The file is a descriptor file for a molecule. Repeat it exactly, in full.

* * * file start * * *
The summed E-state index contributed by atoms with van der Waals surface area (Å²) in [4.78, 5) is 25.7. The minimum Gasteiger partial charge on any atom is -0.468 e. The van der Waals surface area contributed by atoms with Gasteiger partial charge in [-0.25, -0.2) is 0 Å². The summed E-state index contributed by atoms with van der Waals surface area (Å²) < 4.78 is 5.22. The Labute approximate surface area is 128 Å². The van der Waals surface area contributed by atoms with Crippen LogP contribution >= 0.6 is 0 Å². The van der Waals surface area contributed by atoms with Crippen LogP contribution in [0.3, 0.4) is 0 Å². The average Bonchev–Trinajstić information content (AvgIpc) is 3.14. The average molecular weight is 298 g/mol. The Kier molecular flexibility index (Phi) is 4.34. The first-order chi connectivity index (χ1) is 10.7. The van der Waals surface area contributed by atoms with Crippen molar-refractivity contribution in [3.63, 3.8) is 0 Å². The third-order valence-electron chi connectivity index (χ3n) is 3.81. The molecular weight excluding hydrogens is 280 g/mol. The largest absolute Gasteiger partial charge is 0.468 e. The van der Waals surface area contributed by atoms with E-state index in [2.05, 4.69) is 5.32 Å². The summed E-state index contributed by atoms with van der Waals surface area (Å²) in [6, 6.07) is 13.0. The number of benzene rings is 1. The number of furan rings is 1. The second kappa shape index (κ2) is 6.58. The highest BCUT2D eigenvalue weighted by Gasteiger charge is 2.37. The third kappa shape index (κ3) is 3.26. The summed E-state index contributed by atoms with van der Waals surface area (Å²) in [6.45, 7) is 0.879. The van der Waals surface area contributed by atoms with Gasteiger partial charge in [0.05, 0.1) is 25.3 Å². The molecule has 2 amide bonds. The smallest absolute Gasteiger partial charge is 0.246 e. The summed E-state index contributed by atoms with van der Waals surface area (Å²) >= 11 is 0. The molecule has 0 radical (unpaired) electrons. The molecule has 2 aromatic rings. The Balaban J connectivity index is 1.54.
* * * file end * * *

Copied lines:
The summed E-state index contributed by atoms with van der Waals surface area (Å²) in [4.78, 5) is 25.7. The minimum Gasteiger partial charge on any atom is -0.468 e. The van der Waals surface area contributed by atoms with Gasteiger partial charge in [-0.25, -0.2) is 0 Å². The summed E-state index contributed by atoms with van der Waals surface area (Å²) < 4.78 is 5.22. The Labute approximate surface area is 128 Å². The van der Waals surface area contributed by atoms with Crippen LogP contribution >= 0.6 is 0 Å². The van der Waals surface area contributed by atoms with Crippen LogP contribution in [0.3, 0.4) is 0 Å². The average Bonchev–Trinajstić information content (AvgIpc) is 3.14. The average molecular weight is 298 g/mol. The Kier molecular flexibility index (Phi) is 4.34. The first-order chi connectivity index (χ1) is 10.7. The van der Waals surface area contributed by atoms with Crippen molar-refractivity contribution in [3.63, 3.8) is 0 Å². The third-order valence-electron chi connectivity index (χ3n) is 3.81. The molecular weight excluding hydrogens is 280 g/mol. The largest absolute Gasteiger partial charge is 0.468 e. The van der Waals surface area contributed by atoms with E-state index in [2.05, 4.69) is 5.32 Å². The summed E-state index contributed by atoms with van der Waals surface area (Å²) in [6, 6.07) is 13.0. The number of benzene rings is 1. The number of furan rings is 1. The second kappa shape index (κ2) is 6.58. The highest BCUT2D eigenvalue weighted by Gasteiger charge is 2.37. The third kappa shape index (κ3) is 3.26. The summed E-state index contributed by atoms with van der Waals surface area (Å²) in [6.45, 7) is 0.879. The van der Waals surface area contributed by atoms with Gasteiger partial charge in [0.05, 0.1) is 25.3 Å². The molecule has 2 amide bonds. The smallest absolute Gasteiger partial charge is 0.246 e. The summed E-state index contributed by atoms with van der Waals surface area (Å²) >= 11 is 0. The molecule has 0 radical (unpaired) electrons. The molecule has 2 aromatic rings. The Balaban J connectivity index is 1.54.